The indignities posed to Roof and Panetti should be enough to convince us that Faretta is bad law. Saying that minimally educated or mentally ill criminal defendants who face lethal penalties must be free from government intrusion in the form of counsel is the same thing as saying suicide is part of individual liberty. While it may be true, it contradicts our country’s alleged respect for life. What is judicially permissible may not be moral.
Besides, the legal landscape in the United States has changed since Faretta was decided. At the time the opinion was written, in 1975, the death penalty had been ruled unconstitutional three years earlier, so the justices might not have weighed the right to self-representation against the capital punishment that would await many defendants at the other end of their pro se appearances. The death penalty was reinstated the year after Faretta became law. In 1977, Gary Gilmore became the first person executed in 10 years.
A total of 1440 people have been executed in the 40 years following the Faretta decision.
It’s true that lawyers don’t always provide the protection that the Constitution guarantees. It happened to me and is happening in a case now pending before the Supreme Court. As he was facing the death penalty for murdering an ex-girlfriend and her friend, a black defendant, Duane Buck, never asked to be his own lawyer but was assigned one counsel who was once described as having “perhaps the worst record of any capital lawyer in the United States.” In the sentencing phase of the trial, Buck’s own lawyer presented expert testimony that black people are inherently dangerous. Buck was sentenced to death but may be saved by a Supreme Court decision this term. As was the case in my trial, it’s hard to see how self-representation would have made things worse for Buck.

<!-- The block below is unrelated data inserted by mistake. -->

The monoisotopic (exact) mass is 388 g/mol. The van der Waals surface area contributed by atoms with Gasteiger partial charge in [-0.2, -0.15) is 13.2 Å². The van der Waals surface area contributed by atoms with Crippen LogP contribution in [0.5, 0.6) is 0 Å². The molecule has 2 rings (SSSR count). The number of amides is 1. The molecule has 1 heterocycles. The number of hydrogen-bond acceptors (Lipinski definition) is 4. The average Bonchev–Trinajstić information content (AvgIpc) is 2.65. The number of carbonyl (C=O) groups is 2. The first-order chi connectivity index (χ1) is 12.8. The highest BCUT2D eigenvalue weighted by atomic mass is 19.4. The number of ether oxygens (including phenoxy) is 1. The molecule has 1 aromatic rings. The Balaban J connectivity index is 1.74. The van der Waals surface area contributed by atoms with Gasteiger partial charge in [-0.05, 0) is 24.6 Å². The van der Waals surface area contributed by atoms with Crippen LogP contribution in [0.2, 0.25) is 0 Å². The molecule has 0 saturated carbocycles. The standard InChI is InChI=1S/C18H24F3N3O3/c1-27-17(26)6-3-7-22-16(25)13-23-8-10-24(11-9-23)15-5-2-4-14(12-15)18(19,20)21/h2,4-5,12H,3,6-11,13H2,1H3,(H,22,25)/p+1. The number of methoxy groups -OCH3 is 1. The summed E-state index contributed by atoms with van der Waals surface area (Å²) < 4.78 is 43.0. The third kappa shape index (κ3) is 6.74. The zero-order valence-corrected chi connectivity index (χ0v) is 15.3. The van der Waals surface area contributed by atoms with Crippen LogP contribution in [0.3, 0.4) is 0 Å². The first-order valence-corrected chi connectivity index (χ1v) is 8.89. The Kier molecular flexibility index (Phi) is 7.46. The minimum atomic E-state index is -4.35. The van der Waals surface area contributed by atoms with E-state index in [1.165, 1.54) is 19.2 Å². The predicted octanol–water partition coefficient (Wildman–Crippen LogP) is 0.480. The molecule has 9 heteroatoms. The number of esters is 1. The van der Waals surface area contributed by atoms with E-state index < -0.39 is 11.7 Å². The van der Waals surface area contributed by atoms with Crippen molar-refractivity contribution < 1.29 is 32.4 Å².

Removing self-representation as a possibility in capital cases could and should be corrected for with some type of minimum standards for capital defenders. Few defendants in death penalty trials can afford a lawyer. The lawyers that are appointed for them are often unprepared, unqualified and otherwise problematic. A 2000 analysis of 461 capital cases found that 25 percent of death penalty defendants in Texas were represented by attorneys with disciplinary histories. One-fifth of people who were executed in Washington state were assigned counsel that had been or was later disbarred. The qualified attorneys who should be appointed need to be adequately compensated, but they’re not.
This denigration of the right to effective assistance of counsel is what makes it easy to allow defendants like Dylann Roof to represent themselves. If appointed counsel won’t do much better, why not let people exercise their rights under Faretta and get themselves killed? Especially when the trial will add glorious sound bites and scenes of an allegedly racist killer getting to cross-examine his African-American victims.
In the name of individual liberties that we’ve already stopped protecting, we will watch Roof’s slow, elaborate, taxpayer-funded self-harm unfold. The trial of the Charleston church shooter places us at a crossroads of Constitution and conscience. If we overturn Faretta v. California and prevent defendants in capital cases from defending themselves while providing them with qualified and paid counsel, we won’t have to choose.